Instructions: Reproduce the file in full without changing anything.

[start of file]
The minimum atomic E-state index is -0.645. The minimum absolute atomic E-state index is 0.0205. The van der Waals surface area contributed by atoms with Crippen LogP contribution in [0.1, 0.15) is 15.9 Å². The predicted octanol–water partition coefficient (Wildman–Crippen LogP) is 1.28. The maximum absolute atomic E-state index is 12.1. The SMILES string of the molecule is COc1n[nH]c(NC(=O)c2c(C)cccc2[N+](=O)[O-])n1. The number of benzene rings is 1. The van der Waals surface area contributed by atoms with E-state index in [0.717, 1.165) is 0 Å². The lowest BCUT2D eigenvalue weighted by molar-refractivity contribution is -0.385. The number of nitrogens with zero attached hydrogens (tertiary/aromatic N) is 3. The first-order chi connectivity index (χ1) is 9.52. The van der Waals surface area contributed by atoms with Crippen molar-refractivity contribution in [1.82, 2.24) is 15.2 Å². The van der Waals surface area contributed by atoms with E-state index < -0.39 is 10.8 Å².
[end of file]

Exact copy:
The minimum atomic E-state index is -0.645. The minimum absolute atomic E-state index is 0.0205. The van der Waals surface area contributed by atoms with Crippen LogP contribution in [0.1, 0.15) is 15.9 Å². The predicted octanol–water partition coefficient (Wildman–Crippen LogP) is 1.28. The maximum absolute atomic E-state index is 12.1. The SMILES string of the molecule is COc1n[nH]c(NC(=O)c2c(C)cccc2[N+](=O)[O-])n1. The number of benzene rings is 1. The van der Waals surface area contributed by atoms with E-state index in [0.717, 1.165) is 0 Å². The lowest BCUT2D eigenvalue weighted by molar-refractivity contribution is -0.385. The number of nitrogens with zero attached hydrogens (tertiary/aromatic N) is 3. The first-order chi connectivity index (χ1) is 9.52. The van der Waals surface area contributed by atoms with Crippen molar-refractivity contribution in [1.82, 2.24) is 15.2 Å². The van der Waals surface area contributed by atoms with E-state index < -0.39 is 10.8 Å².